to pepper both players with targets and while the Cowboys were
able to take away Julio Jones this past week, they were not equipped
to stop two high-level receivers as they were completely humiliated
by Calvin Ridley. It’s tough to know whether the Cowboys
will again attempt to scheme one receiver away while essentially
giving up on stopping the other one, especially given that Lockett
and Metcalf are such different players than Jones and Ridley,
but they’re both very strong fantasy options.
Veteran tight end Greg Olsen could be on fantasy radars this
week as Hayden Hurst did show up with a nice game against this
Cowboys defense this past week, but don’t forget that the
Cowboys did keep the combination of Tyler Higbee and Gerald Everett
to just four catches back in Week 1, and that Olsen was held catchless
this past week. Nevertheless, the Cowboys linebackers and secondary
are both banged up to the point that just about anyone is an option
against them, so Olsen isn’t a terrible dart throw if you’re
in need at tight end this week, although there are probably stronger
options available on most waiver wires.
DAL FPts Allowed vs. QBs: No.14
DAL FPts Allowed vs. RBs: No.19
DAL FPts Allowed vs. WRs: No.7
DAL FPts Allowed vs. TEs: No.15
Running Game Thoughts: It typically isn’t great for Chris
Carson when Russell Wilson is passing as much as he has been throughout
the first two games, but Carson has actually stepped up in a big
way as a receiver, having caught nine passes for 81 yards and
three touchdowns already this season. Shockingly, he’s only
carried the ball 23 times through two games and he hasn’t
yet found the end zone as a runner.
That rushing drought could be coming to an end this week, though,
as the Seahawks are a fairly strong favorite at home over the
Cowboys. That could mean an offensive gameplan that we’ve
been more accustomed to from the Seahawks over the past few seasons
and one that heavily favors jamming the ball between the tackles
with Carson. Carson should only be looked at as a low-end RB1,
but he’s an RB1 nevertheless.
Packers @ Saints
- (Swanson) Line: NO -3.0 Total: 52.0
Game Thoughts: The Packer front office received unanimous
poor grades from NFL analysts after using their first-round pick
on quarterback Jordan Love and their second-round pick on AJ Dillon.
Love reportedly had a terrible camp and looks raw, while Dillon
has just seven carries in two games.
Conversely, Aaron is on pace for 48 passing touchdowns and 4800
passing yards, and Aaron Jones is once again one the best running
backs in the league. It makes you wonder just how good this Packers
offense could be if the front office used those picks on wide
receivers instead of back up skill position players.
The Saints pass defense has been surprisingly poor this season
despite boasting two stellar cornerbacks in Marshon Lattimore
and Janoris Jenkins. The team also resigned veteran safety Malcolm
Jenkins to patrol the middle of the field.
New Orleans held Tom Brady to 239 passing yards and just two
passing touchdowns Week 1 and picked off two of his passes, only
to give up nearly 300 passing yards and three touchdowns to Derek
The Saints had no answer for tight end Darren Waller, and the
front seven did not get enough pressure on Carr.
A huge factor in this game is the health of wide receiver Davante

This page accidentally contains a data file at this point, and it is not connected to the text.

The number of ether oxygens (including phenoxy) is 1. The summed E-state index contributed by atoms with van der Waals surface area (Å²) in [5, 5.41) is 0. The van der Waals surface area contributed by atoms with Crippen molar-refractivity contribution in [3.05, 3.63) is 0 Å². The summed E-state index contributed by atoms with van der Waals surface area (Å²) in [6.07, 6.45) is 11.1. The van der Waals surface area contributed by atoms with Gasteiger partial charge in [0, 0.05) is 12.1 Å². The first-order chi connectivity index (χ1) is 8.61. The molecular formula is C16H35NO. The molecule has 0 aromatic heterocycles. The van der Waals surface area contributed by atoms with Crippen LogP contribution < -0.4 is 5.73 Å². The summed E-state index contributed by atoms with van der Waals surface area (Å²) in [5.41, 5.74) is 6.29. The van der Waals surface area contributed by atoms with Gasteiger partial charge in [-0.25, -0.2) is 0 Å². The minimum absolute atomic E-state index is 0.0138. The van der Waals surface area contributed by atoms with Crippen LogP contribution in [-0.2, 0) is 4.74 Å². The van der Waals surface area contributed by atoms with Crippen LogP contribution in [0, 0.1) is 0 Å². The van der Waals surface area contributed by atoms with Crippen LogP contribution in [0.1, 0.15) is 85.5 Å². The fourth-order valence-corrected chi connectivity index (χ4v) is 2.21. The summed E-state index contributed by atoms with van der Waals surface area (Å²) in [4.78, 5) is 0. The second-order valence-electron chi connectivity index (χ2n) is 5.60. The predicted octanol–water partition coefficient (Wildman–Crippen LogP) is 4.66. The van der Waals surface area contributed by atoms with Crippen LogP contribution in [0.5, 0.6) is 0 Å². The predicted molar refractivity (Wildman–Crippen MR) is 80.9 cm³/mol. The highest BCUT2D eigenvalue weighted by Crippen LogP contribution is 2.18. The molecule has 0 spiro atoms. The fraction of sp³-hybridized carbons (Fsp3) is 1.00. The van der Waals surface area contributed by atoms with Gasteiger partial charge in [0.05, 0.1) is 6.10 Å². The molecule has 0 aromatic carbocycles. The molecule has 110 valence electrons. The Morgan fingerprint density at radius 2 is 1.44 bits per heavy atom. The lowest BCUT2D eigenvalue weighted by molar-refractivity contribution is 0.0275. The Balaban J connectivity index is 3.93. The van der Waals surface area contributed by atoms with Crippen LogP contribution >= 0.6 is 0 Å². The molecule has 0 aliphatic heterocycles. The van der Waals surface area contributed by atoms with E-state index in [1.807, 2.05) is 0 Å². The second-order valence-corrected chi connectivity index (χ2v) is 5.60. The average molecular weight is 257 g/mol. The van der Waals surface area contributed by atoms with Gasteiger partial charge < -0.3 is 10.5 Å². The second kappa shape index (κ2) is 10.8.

Adams. Adams missed most of last week’s blowout win over
Detroit with a slight hamstring injury. A report surfaced after
the game that the injury is minor, and Adams could have returned
to action if needed, but he has yet to practice, and his availability
is still up in the air.
If you are an Adams owner, you should consider pivot options
for Sunday night or MNF.
NO FPts Allowed vs. QBs: No.6
NO FPts Allowed vs. RBs: No.18
NO FPts Allowed vs. WRs: No.24
NO FPts Allowed vs. TEs: No.2
Running Game Thoughts: One of the most egregious mistakes made
by the fantasy industry over the past decade was the overwhelming
shared belief that Aaron Jones should not be a first-round pick
in drafts this season, despite 19 total touchdowns last year.
The failed narrative that the team would give Dillon a ton of
work in the green zone based on his “draft capital”
has proven to be terribly incorrect.
Jones is the No.1 running back in fantasy after two weeks with
four touchdowns and over 300 total yards. If you were smart enough
to draft Jones, you are sitting pretty and got the steal of the
The Saints rank 19th in fantasy points allowed to running backs,
with Josh Jacobs and Jalen Richard combining for over 100 yards
and a score last week in the surprising win on MNF at the Death
Running against the defensive front is going to be a challenge
for Jones, but he will more than make up for it in the passing
game. Look for the Packers to take a page out of the Raiders notebook
by using Jones in the middle of the field like Las Vegas did with
Waller last week.
Game Thoughts: Drew Brees and the New Orleans passing
game is off to a poor start. Brees is completing just 64% of his
passes and has struggled with passes downfield. The absence of
Michael Thomas could not be more stark, Emmanuel Sanders has been
a monster bust, and without the outlet of Alvin Kamara, Brees
would have even worse looking numbers.
Losing Thomas is a huge blow for this team. It is possible that
the all-pro wide receiver might return this week from his high
ankle sprain, but how effective will he be is yet to be seen.
Only the 49ers and the Eagles WR corps have fewer points than
the Saints through two games, a shocking development when you
consider how much success Brees has had over the years throwing